Tan Sri Lee Siow Mong (李绍茂; 1915 – 1989), also known as Lee Shao Mao, was a distinguished civil servant who had served in both the Singapore Civil Service and the public service of Malaysia. Lee was one of the four pairs of locals who were inducted into the Straits Settlement Civil Service since its establishment in 1934. He began his career opening letters and disseminating them to relevant departments for the Accountant-General in the Treasury. One of his last assignments in the Singapore Civil Service was to oversee the formation of the National Theatre and the television service in Singapore as the Permanent Secretary in the Ministry of Culture. He retired from the Singapore Civil Service in May 1965 and started work for the Malaysian government as General Manager of the Employees Provident Fund in December 1965, a position he held for the next 15 years till his retirement from the public service of Malaysia. He was conferred a Royal Award, the title of Johan Mangku Negara in June 1974 by Yang di-Pertuan Agong. Lee passed away in August 1989.
Selected books on Lee Siow Mong
Tan Sri Lee, S. M. (1985). Words cannot equal experience. Petaling Jaya, Selangor, Malaysia: Pelanduk Publications.
Call no.: RSING 354.595001 LEE
This is an autobiography of Lee Siow Mong that recounts his early life and education in Singapore, his recounts during the Japanese Occupation and later his illustrious career as a civil servant, having served in both the Singapore Civil Service and the public service of Malaysia.
柯木林. (主编). [Ke, M. L. (Ed.).] (1995). 新华历史人物列传 [Who’s who in the Chinese community in Singapore]. 新加坡：教育出版公司, p. 46.
Call no.: RSING 959.570092 WHO-[HIS].
The book contains the biographies of 1,175 Chinese personalities in Singapore, covering the period from 1819 to 1990. Each biography contains information on the birth and death date, dialect group, occupation and affiliated organisations of the Chinese personality. Tan Sri Lee Siow Mong’s biography is also included.
Selected works by Lee Siow Mong
Tan Sri Lee, S. M. (1988). Understanding jade: A layman’s guide. Singapore: Times Books International.
Call no.: RSING 736.240951 LEE
A guide to Chinese jade and its role in Chinese culture – including the use of jade, the categories of jade and the colour identification of jade.
Tan Sri Lee, S. M. (1983). Chinese culture and religion. Singapore: Singapore Buddhist Mission.
Call no.: RSING 305.8951 LEE
Published in commemoration of the Vesak Buddhist Cultural Exhibition held in Phor Kark See Temple on May 1983, the booklet introduces Chinese attitudes, tolerance and behaviour towards religion.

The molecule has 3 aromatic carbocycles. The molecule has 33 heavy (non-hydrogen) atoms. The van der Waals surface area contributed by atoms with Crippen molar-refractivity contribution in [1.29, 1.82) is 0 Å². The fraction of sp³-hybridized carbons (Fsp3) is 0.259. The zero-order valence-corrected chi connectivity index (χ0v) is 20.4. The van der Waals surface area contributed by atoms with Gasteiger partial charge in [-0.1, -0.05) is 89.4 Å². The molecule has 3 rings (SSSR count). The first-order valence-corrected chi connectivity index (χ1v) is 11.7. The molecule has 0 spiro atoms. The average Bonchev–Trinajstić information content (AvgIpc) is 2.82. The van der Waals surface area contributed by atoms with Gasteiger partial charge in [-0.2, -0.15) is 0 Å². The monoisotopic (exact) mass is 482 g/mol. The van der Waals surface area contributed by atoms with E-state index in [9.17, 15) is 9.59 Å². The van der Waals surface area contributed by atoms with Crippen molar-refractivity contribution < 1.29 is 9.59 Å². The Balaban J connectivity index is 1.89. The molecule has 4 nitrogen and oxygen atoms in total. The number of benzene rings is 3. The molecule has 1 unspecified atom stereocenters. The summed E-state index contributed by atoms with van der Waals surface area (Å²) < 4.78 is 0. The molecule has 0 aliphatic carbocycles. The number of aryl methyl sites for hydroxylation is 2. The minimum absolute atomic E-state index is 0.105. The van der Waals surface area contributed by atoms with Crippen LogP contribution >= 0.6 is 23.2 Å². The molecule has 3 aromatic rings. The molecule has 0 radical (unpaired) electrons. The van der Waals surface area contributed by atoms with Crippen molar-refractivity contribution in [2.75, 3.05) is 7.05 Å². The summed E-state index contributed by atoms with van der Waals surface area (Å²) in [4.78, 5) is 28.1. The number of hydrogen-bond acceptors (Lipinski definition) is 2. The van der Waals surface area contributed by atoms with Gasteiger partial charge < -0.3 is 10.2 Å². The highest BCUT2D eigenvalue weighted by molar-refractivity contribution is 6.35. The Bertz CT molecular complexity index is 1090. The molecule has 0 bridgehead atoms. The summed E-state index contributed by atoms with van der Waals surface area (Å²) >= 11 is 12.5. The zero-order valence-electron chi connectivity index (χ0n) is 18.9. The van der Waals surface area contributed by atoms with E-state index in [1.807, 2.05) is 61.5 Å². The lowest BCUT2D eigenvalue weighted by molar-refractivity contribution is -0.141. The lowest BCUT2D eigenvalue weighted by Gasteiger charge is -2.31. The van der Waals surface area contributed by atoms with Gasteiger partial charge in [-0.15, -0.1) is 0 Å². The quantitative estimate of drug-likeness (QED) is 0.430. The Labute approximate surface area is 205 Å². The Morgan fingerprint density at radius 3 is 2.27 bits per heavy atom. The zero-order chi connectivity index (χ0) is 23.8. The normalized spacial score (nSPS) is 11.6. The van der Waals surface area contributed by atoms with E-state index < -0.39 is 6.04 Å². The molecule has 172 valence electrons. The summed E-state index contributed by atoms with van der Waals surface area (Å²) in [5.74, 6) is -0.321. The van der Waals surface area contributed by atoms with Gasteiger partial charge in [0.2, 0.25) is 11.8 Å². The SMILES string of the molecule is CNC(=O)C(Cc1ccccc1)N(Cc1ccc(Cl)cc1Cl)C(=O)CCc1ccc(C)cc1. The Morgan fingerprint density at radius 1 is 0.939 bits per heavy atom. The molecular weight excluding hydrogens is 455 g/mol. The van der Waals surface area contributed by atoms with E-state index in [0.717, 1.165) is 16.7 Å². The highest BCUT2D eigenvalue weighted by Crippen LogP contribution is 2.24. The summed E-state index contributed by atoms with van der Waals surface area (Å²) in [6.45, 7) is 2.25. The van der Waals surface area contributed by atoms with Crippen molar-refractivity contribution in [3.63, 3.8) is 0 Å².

Tan Sri Lee, S. M. (1986). Spectrum of Chinese culture. Petaling Jaya, Selangor, Malaysia: Pelanduk Publications.
Call no.: RSING q301.2951 LEE
This book traces how the Chinese conduct business to the roots of traditional Chinese customs, beliefs and cultures, the reasons behind rituals and the value of “face”.
Tan Sri Lee, S. M. (1989). The Chinese art of studying the head, face and hands. Petaling Jaya: Pelanduk Publications.
Call no.: R 138 LEE
This title explains the rules in studying the human features to determine the character and future. The head, face and hands are part of the qualifications of a well-rounded Chinese scholar.
Selected newspaper articles on Lee Siow Mong
Zhou, M. (1989, September 1). Tan Sri Lee Siow Mong – a man of many talents. Business Times, p.2. Retrieved from NewspaperSG.
A eulogy to Lee Siow Mong. Lee was described as a widely-recognised and respected authority on Chinese tradition and culture. He is also tri-lingual, proficient in English, Chinese and Malay.
Lee Siow Mong dies of cancer, aged 75. (1989, September 1). The Straits Times, p. 28. Retrieved from The Straits Times.
An article written after his death. Besides his eminent career and outstanding contributions to both the Singapore and Malaysia’s civil services, he also lectured for nearly 10 years at the Department of Chinese studies at Universiti Malaya.
321 Deaths 321 Deaths 321 Deaths. (1989, September 1). The Straits Times, p.40. Retrieved from NewspaperSG.
An obituary of Lee Siow Mong. Lee passed away on 31 August 1989 at 75 and was cremated at Mount Vernon crematorium.
Selected oral history interviews on Lee Siow Mong
Wong, W. (Interviewer). (2005, December 22). Oral history interview with Lee, Grace Gek Eng nee Tan [Accession No. 003003, reels 1-4 of 4]. Retrieved from National Archives of Singapore website: http://www.nas.gov.sg/archivesonline/
An interview with Grace Lee Gek Eng, wife of Lee Siow Mong. She recounted how she met her husband in Raffles College, his years spent in the Singapore Civil Service and later in the public service of Malaysia and his hobby of collecting antiques.
Ng, D. (Interviewer). (2014, June 27). Oral history interview with Lee, Tzu Pheng (Dr) [Accession No. 003880, reels 1-4 of 34]. Retrieved from National Archives of Singapore website: http://www.nas.gov.sg/archivesonline/
An interview with Dr Lee Tzu Pheng, daughter of Lee Siow Mong. In her interview, Dr Lee spoke about her father, Lee Siow Mong, and described her father at home and at work.